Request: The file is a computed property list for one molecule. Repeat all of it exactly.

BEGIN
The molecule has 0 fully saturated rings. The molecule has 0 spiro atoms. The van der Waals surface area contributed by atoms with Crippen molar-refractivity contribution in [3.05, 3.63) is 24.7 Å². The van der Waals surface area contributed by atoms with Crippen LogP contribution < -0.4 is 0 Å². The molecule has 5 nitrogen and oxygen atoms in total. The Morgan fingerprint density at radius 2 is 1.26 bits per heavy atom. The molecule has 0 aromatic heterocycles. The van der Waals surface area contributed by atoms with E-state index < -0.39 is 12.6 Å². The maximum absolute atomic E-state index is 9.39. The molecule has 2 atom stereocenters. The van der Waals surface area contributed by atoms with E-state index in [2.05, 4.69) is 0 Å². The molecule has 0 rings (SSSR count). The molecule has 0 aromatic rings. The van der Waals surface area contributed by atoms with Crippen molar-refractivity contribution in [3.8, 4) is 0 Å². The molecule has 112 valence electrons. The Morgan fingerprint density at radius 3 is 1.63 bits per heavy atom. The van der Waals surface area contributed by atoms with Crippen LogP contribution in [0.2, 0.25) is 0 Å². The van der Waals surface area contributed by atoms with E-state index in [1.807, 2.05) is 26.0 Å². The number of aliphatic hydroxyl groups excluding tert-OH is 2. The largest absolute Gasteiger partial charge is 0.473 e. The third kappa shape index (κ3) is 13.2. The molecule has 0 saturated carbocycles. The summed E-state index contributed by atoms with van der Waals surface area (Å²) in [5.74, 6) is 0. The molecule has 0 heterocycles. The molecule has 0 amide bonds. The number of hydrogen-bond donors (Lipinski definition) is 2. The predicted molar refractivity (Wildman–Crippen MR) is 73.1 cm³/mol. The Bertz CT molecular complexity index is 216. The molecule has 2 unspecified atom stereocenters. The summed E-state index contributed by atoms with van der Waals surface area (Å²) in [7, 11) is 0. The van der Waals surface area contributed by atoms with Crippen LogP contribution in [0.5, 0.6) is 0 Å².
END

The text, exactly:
The molecule has 0 fully saturated rings. The molecule has 0 spiro atoms. The van der Waals surface area contributed by atoms with Crippen molar-refractivity contribution in [3.05, 3.63) is 24.7 Å². The van der Waals surface area contributed by atoms with Crippen LogP contribution < -0.4 is 0 Å². The molecule has 5 nitrogen and oxygen atoms in total. The Morgan fingerprint density at radius 2 is 1.26 bits per heavy atom. The molecule has 0 aromatic heterocycles. The van der Waals surface area contributed by atoms with E-state index < -0.39 is 12.6 Å². The maximum absolute atomic E-state index is 9.39. The molecule has 2 atom stereocenters. The van der Waals surface area contributed by atoms with E-state index in [2.05, 4.69) is 0 Å². The molecule has 0 rings (SSSR count). The molecule has 0 aromatic rings. The van der Waals surface area contributed by atoms with Crippen molar-refractivity contribution in [3.8, 4) is 0 Å². The molecule has 112 valence electrons. The Morgan fingerprint density at radius 3 is 1.63 bits per heavy atom. The van der Waals surface area contributed by atoms with Crippen LogP contribution in [0.2, 0.25) is 0 Å². The van der Waals surface area contributed by atoms with E-state index in [1.807, 2.05) is 26.0 Å². The number of aliphatic hydroxyl groups excluding tert-OH is 2. The largest absolute Gasteiger partial charge is 0.473 e. The third kappa shape index (κ3) is 13.2. The molecule has 0 saturated carbocycles. The summed E-state index contributed by atoms with van der Waals surface area (Å²) in [5.74, 6) is 0. The molecule has 0 heterocycles. The molecule has 0 amide bonds. The number of hydrogen-bond donors (Lipinski definition) is 2. The predicted molar refractivity (Wildman–Crippen MR) is 73.1 cm³/mol. The Bertz CT molecular complexity index is 216. The molecule has 2 unspecified atom stereocenters. The summed E-state index contributed by atoms with van der Waals surface area (Å²) in [7, 11) is 0. The van der Waals surface area contributed by atoms with Crippen LogP contribution in [0.5, 0.6) is 0 Å².